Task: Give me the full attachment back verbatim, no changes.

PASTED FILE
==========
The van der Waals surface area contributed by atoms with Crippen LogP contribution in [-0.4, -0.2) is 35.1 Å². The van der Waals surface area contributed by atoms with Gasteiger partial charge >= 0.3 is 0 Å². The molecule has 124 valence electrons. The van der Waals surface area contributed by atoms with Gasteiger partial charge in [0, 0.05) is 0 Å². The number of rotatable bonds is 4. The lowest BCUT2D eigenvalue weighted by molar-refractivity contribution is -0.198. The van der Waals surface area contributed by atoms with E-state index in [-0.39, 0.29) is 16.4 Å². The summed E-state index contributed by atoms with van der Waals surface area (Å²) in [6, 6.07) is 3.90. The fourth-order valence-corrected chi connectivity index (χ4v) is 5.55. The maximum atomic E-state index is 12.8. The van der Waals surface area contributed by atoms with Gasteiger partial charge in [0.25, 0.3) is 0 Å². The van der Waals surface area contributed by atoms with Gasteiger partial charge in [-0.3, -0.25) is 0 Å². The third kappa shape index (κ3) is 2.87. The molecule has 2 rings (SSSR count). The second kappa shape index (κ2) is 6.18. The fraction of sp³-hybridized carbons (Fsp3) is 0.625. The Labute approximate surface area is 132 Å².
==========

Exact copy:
The van der Waals surface area contributed by atoms with Crippen LogP contribution in [-0.4, -0.2) is 35.1 Å². The van der Waals surface area contributed by atoms with Gasteiger partial charge >= 0.3 is 0 Å². The molecule has 124 valence electrons. The van der Waals surface area contributed by atoms with Gasteiger partial charge in [0, 0.05) is 0 Å². The number of rotatable bonds is 4. The lowest BCUT2D eigenvalue weighted by molar-refractivity contribution is -0.198. The van der Waals surface area contributed by atoms with E-state index in [-0.39, 0.29) is 16.4 Å². The summed E-state index contributed by atoms with van der Waals surface area (Å²) in [6, 6.07) is 3.90. The fourth-order valence-corrected chi connectivity index (χ4v) is 5.55. The maximum atomic E-state index is 12.8. The van der Waals surface area contributed by atoms with Gasteiger partial charge in [0.25, 0.3) is 0 Å². The van der Waals surface area contributed by atoms with Gasteiger partial charge in [-0.3, -0.25) is 0 Å². The third kappa shape index (κ3) is 2.87. The molecule has 2 rings (SSSR count). The second kappa shape index (κ2) is 6.18. The fraction of sp³-hybridized carbons (Fsp3) is 0.625. The Labute approximate surface area is 132 Å².